On January 3, 2018, former Department of Homeland Security Secretaries Michael Chertoff, Jeh Johnson, and Janet Napolitano sent a letter to Republican and Democratic congressional leaders urging swift passage of legislation to allow about 700,000 “Dreamers” under the Deferred Action for Childhood Arrivals (DACA) program to continue to live and work in the United States.

Specifically, the former DHS secretaries urged passage of a DACA bill by January 19, 2018, as a “best-case deadline.” They noted that this would provide enough time for U.S. Citizenship and Immigration Services (USCIS) to process applications “before tens of thousands of DACA recipients are negatively impacted by the loss of their work authorization or removal from the United States.” They warned that by the Trump administration’s March 5 deadline, the number of DACA recipients losing status “skyrockets to an average of 1,200 a day.”

The DHS secretaries further warned that if DACA recipients lose their work authorization, this would create uncertainty and negatively affect the business community that has hired 90 percent of them.” Congressional delay past the next few weeks will force the employers of hundreds of thousands of DACA recipients into a state of instability” in which they must plan to lose employees, the letter said.

In the meantime, on January 13, 2018, USCIS resumed accepting renewal applications for DACA based on a federal court order: “Until further notice, and unless otherwise provided in this guidance, the DACA policy will be operated on the terms in place before it was rescinded on Sept. 5, 2017.” The notice states:

Individuals who were previously granted deferred action under DACA may request renewal by filing Form I-821D (PDF), Form I-765 (PDF), and Form I-765 Worksheet (PDF), with the appropriate fee or approved fee exemption request, at the USCIS designated filing location, and in accordance with the instructions to the Form I-821D (PDF) and Form I-765 (PDF). USCIS is not accepting requests from individuals who have never before been granted deferred action under DACA. USCIS will not accept or approve advance parole requests from DACA recipients.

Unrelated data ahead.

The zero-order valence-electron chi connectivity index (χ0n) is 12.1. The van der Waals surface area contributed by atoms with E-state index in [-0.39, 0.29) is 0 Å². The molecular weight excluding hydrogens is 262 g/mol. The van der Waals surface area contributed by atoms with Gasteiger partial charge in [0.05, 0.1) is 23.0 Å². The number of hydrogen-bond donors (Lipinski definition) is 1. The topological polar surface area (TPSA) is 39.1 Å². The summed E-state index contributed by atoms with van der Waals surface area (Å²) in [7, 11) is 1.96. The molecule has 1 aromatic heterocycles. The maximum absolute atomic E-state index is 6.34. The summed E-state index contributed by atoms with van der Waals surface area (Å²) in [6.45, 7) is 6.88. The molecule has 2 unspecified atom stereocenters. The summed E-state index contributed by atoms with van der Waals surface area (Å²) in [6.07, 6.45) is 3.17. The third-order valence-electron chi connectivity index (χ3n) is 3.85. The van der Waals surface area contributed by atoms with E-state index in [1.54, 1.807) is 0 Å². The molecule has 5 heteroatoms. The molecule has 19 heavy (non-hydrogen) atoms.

If you previously received DACA and your DACA expired on or after Sept. 5, 2016, you may still file your DACA request as a renewal request. Please list the date your prior DACA ended in the appropriate box on Part 1 of the Form I-821D.

If you previously received DACA and your DACA expired before Sept. 5, 2016, or your DACA was previously terminated at any time, you cannot request DACA as a renewal (because renewal requests typically must be submitted within one year of the expiration date of your last period of deferred action approved under DACA), but may nonetheless file a new initial DACA request in accordance with the Form I-821D and Form I-765 instructions. To assist USCIS with reviewing your DACA request for acceptance, if you are filing a new initial DACA request because your DACA expired before Sept. 5, 2016, or because it was terminated at any time, please list the date your prior DACA expired or was terminated on Part 1 of the Form I-821D, if available.

The court’s preliminary injunction noted, among other things:

For the reasons DACA was instituted, and for the reasons tweeted by President Trump, this order finds that the public interest will be served by DACA’s continuation (on the conditions and exceptions set out below). Beginning March 5, absent an injunction, one thousand individuals per day, on average, will lose their DACA protection. The rescission will result in hundreds of thousands of individuals losing their work authorizations and deferred action status. This would tear authorized workers from our nation’s economy and would prejudice their being able to support themselves and their families, not to mention paying taxes to support our nation. Too, authorized workers will lose the benefit of their employer-provided healthcare plans and thus place a greater burden on emergency healthcare services.

On provisional relief motions, district judges must also weigh the balance of hardships flowing from a grant versus denial of provisional relief. The hardship to plaintiffs need not be repeated. The only hardship raised by defendants is interference with the agency’s judgment on how best to allocate its resources in keeping our homeland secure, as well as its judgment in phasing out DACA. Significantly, however, the agency’s judgment here was not based on a policy change. It was based on a mistake of law. If the instant order is correct that DACA fell within the statutory and constitutional powers of the Executive Branch, then a policy supported as high up as our Chief Executive has been the victim of a colossal blunder. A preliminary injunction will set that right without imposing any policy unwanted by the Executive Branch.

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